Scrum Dynamics 17 - What to Measure in Your Scrum Projects

How big is your bug?

How big is your bug?

Welcome to Scrum Dynamics episode 17. In this episode, Dermot and I discuss what to measure in your Dynamics 365 projects when you're using Scrum.

  • Tracking velocity is the basic measure of progress. Velocity is the total number of story points of 'done' stories in each sprint and should be averaged over several sprints (usually 3 to 5 sprints).

  • Using velocity within the team to plan the capacity for the next sprint, and by the product owner for forecasting the release.

  • There's no velocity credit for partially done stories at the end of the sprint.

  • How to handle story point inflation that sometimes happens during long running projects.

  • Velocity predictability is a measure of how close the actual velocity of each sprint is to the planned velocity to track the accuracy of estimating and capacity planning within the team.

  • Why you shouldn't use velocity to compare the performance of different teams.

  • Is velocity a measure of value delivered by the development team? Or should product owners assign 'value points' to stories to track value separately from effort.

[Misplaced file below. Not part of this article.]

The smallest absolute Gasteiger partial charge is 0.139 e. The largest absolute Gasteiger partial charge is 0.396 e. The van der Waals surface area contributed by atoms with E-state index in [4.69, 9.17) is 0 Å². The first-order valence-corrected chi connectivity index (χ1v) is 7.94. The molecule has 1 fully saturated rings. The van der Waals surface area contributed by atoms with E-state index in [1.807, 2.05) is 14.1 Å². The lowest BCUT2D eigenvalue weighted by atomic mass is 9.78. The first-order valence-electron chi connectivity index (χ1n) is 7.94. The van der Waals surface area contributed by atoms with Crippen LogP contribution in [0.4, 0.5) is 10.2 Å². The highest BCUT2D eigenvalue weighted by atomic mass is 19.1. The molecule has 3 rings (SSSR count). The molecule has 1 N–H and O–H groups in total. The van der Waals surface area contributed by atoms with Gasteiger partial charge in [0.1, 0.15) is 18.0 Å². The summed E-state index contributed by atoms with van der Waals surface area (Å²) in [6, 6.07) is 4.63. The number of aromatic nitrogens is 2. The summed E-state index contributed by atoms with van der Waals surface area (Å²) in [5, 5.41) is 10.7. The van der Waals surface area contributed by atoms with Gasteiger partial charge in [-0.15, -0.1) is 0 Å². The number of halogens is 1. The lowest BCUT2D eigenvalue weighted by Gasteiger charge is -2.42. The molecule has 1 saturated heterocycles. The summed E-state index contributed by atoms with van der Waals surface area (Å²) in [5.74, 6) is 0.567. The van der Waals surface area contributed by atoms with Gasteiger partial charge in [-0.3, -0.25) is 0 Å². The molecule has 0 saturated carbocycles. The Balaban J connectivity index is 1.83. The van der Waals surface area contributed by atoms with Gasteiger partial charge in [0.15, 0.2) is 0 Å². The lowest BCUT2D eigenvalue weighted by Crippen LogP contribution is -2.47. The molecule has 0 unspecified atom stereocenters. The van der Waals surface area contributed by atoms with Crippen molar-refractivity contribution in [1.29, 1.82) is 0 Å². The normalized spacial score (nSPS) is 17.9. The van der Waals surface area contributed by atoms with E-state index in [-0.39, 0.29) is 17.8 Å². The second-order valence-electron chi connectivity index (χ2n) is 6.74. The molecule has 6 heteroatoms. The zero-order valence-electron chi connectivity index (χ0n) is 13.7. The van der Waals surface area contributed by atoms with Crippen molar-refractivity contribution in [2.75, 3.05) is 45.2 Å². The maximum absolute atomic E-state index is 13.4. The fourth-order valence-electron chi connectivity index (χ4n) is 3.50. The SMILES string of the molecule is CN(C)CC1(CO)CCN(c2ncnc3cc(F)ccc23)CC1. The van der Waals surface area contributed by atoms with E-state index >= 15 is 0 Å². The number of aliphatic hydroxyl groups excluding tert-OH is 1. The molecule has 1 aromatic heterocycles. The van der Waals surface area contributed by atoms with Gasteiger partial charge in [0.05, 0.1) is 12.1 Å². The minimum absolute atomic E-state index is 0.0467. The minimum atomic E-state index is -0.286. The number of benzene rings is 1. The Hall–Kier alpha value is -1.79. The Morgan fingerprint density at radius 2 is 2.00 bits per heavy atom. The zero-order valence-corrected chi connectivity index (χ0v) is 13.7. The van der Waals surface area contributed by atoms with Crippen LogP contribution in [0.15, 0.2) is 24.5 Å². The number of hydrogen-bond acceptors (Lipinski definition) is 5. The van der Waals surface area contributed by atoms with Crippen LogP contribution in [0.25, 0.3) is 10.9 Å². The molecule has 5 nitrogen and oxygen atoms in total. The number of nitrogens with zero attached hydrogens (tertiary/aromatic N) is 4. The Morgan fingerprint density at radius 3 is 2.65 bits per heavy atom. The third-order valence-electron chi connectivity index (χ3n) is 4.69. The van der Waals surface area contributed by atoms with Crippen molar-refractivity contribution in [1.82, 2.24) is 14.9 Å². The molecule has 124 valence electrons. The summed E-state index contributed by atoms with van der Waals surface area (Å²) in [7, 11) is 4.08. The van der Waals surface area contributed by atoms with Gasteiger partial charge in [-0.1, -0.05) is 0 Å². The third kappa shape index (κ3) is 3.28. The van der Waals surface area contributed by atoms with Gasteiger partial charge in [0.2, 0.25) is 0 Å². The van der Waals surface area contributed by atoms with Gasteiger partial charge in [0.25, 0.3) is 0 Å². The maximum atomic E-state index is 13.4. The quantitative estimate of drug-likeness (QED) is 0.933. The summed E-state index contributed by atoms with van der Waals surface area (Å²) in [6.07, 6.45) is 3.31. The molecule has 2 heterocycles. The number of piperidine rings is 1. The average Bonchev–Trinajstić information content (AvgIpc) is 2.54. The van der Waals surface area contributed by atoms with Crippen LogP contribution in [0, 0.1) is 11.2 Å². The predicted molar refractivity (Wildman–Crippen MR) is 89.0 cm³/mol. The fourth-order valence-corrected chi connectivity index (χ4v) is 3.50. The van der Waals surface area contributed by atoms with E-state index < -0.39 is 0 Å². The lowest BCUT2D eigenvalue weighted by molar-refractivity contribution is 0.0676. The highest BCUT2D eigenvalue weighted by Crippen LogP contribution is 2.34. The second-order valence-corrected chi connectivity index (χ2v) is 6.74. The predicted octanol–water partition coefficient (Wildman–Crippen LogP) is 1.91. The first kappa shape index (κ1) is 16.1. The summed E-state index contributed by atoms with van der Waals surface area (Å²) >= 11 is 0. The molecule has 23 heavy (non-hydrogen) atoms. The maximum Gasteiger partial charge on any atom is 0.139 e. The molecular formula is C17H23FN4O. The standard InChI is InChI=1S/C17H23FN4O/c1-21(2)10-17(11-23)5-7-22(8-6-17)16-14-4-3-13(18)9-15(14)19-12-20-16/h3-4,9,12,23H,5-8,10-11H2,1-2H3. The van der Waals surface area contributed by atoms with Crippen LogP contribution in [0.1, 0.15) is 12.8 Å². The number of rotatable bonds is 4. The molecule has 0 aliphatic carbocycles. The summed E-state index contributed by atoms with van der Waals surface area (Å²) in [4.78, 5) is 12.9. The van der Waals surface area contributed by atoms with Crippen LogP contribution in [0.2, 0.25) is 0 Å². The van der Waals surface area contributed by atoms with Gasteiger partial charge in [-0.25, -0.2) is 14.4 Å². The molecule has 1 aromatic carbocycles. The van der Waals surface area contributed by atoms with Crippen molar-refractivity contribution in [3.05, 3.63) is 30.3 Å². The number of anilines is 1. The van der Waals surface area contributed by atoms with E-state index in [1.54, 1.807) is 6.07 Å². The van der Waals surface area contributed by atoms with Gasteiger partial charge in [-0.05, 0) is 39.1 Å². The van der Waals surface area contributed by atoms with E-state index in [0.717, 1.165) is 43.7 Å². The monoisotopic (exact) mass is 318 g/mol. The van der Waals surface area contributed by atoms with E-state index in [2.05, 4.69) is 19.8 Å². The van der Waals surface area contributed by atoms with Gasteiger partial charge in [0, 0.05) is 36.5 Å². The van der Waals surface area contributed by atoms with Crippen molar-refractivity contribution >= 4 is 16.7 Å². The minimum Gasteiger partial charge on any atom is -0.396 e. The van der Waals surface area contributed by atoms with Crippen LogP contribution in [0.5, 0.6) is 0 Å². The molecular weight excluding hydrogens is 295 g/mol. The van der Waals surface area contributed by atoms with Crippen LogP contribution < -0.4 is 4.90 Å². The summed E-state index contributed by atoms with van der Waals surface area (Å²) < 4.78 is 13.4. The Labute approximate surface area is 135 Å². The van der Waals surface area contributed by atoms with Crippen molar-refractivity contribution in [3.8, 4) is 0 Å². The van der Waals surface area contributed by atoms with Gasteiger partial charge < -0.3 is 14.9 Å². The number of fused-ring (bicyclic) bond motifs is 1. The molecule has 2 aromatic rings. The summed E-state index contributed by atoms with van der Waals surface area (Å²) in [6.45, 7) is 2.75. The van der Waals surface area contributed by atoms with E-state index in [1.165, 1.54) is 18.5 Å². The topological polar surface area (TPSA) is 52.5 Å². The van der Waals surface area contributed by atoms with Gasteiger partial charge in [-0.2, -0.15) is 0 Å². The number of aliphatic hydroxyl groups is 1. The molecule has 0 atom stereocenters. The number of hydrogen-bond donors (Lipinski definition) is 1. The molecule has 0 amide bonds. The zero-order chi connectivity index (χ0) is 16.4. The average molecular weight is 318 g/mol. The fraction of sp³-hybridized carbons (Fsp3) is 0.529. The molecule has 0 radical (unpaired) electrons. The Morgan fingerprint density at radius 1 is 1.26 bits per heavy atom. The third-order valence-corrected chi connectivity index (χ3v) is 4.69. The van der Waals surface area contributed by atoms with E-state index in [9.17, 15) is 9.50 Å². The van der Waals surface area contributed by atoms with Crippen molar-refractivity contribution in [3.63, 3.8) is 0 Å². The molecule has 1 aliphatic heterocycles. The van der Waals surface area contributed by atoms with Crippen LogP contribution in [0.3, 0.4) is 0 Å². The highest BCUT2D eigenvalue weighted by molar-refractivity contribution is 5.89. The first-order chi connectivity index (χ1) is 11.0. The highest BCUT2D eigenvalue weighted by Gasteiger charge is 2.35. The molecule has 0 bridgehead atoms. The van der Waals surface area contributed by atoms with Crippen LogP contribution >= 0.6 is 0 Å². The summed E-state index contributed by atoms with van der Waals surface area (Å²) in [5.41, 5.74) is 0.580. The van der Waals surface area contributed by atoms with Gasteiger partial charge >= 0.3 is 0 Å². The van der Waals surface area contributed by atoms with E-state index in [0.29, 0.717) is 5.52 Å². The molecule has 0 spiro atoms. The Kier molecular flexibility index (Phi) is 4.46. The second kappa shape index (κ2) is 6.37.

• Story completion – the number of stories completed in the sprint as a percentage of the total number of stories

  • Epic completion – the percentage completion of each epic to track the progress of a release

  • Burn down charts and burn up charts to track the amount of work completed and the amount of work remaining over time for a sprint or release. Neil discusses using a sprint burn down chart for highlighting an issue with testing stories, and a release burn down chart for highlighting changes in project scope.

  • Why writing holiday cards one at a time is a better idea than batching the tasks, and developing features is the same.

  • What to include in an iteration report for managers and stakeholders. (Except for Dermot who doesn't do status reporting!)

  • Tracking effort spent on bug fixing and setting aside a buffer when planning your sprint capacity.

  • Tracking percentage of stories blocked within a sprint to highlight issues impeding the scrum team's progress.

  • Remember to surround your metrics with conversations to help your team improve their performance rather than report performance to stakeholders.